Trump is to America like a grandfather is to a family — he’s the one who says things that most are afraid to say, very frankly, and guides you, wanting what is best for you, even though at times he comes off as impertinent. We obviously have a lot of problems facing our country — unemployment, ISIS, healthcare, illegal immigration, poverty, racial tensions, issues of police brutality, etc. I believe that it is President Trump’s true intention to try to solve these issues and take them seriously.

As President Trump closes in on his 100th day in office, he has done many things. Let’s first take a look back. On November 21, 2016, Mr. Trump outlined his first 100 days in a video. In which, he promised six key points, all with the aim of emphasizing his principle of “putting America first.” Here they are:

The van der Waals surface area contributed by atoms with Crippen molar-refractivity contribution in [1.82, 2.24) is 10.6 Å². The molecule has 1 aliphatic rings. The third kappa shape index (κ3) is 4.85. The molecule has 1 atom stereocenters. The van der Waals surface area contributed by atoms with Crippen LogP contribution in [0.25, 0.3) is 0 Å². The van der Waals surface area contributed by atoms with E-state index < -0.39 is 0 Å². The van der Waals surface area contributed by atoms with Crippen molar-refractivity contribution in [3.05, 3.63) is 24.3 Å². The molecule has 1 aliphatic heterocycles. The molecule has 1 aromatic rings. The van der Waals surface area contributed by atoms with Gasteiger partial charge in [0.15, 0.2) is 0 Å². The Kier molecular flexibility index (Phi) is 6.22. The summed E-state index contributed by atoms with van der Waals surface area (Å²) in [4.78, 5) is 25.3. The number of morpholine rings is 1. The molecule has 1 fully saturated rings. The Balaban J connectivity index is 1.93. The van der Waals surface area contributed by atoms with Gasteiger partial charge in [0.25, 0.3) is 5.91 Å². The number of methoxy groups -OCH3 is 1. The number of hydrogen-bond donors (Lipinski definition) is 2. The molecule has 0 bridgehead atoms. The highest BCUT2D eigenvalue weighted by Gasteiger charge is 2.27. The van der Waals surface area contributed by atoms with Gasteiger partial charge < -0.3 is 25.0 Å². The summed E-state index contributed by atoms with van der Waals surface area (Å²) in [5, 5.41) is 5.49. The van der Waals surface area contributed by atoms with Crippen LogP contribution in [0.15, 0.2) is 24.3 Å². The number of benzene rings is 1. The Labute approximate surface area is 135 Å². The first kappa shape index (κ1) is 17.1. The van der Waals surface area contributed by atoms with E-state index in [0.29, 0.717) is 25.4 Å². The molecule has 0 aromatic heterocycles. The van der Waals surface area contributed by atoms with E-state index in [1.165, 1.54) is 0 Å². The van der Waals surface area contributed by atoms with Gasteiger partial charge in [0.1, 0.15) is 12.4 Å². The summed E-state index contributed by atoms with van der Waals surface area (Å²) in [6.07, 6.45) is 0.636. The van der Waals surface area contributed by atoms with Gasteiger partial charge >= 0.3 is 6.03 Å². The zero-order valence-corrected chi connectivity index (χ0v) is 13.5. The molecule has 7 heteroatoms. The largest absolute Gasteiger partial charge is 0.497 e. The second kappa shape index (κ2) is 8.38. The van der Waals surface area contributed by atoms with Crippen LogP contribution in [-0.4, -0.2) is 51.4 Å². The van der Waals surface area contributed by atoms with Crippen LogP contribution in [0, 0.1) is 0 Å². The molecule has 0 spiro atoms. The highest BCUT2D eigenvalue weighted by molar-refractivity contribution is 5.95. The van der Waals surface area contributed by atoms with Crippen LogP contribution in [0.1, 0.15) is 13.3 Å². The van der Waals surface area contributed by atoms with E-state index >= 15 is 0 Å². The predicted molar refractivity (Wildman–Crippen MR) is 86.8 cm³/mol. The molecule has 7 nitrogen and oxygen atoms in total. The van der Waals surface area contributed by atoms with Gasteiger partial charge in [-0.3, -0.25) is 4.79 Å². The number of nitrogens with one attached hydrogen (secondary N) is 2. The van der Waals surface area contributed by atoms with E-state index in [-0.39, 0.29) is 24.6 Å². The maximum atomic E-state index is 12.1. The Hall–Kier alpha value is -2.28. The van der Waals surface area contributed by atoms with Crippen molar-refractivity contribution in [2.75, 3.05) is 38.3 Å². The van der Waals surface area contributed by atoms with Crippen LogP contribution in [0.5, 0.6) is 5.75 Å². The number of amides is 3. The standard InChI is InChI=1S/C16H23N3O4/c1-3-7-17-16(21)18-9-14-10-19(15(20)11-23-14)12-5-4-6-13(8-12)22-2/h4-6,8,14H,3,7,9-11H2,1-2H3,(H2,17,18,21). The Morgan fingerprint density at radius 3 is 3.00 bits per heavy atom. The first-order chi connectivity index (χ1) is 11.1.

Trade: Withdraw from Trans-Pacific Partnership in favor of bilateral trade deals.

Energy: Cancel restrictions on coal and shale.

Rules & Regulations: For every new regulation, two old regulations must go away.

National Security: Take measures to protect America’s infrastructure from cyber and all attacks.

Immigration: Investigate the abuses of visa programs.

Ethics reform: Impose a five-year ban on becoming a lobbyist after leaving the administration and a lifetime ban on “executive officials lobbying on behalf of a foreign government.”

Now let’s evaluate his progress, adding in some hot topics. I’m staying as objective as I can, taking into account to a certain degree all of our perspectives.

Trade: Keeping his promise, one of the first things to hit President Trump’s desk was an Executive Order withdrawing the U.S. from the TPP (Trans-Pacific Partnership). Trump is now using trade as a bargaining chip with China on the North Korea situation. Grade: A.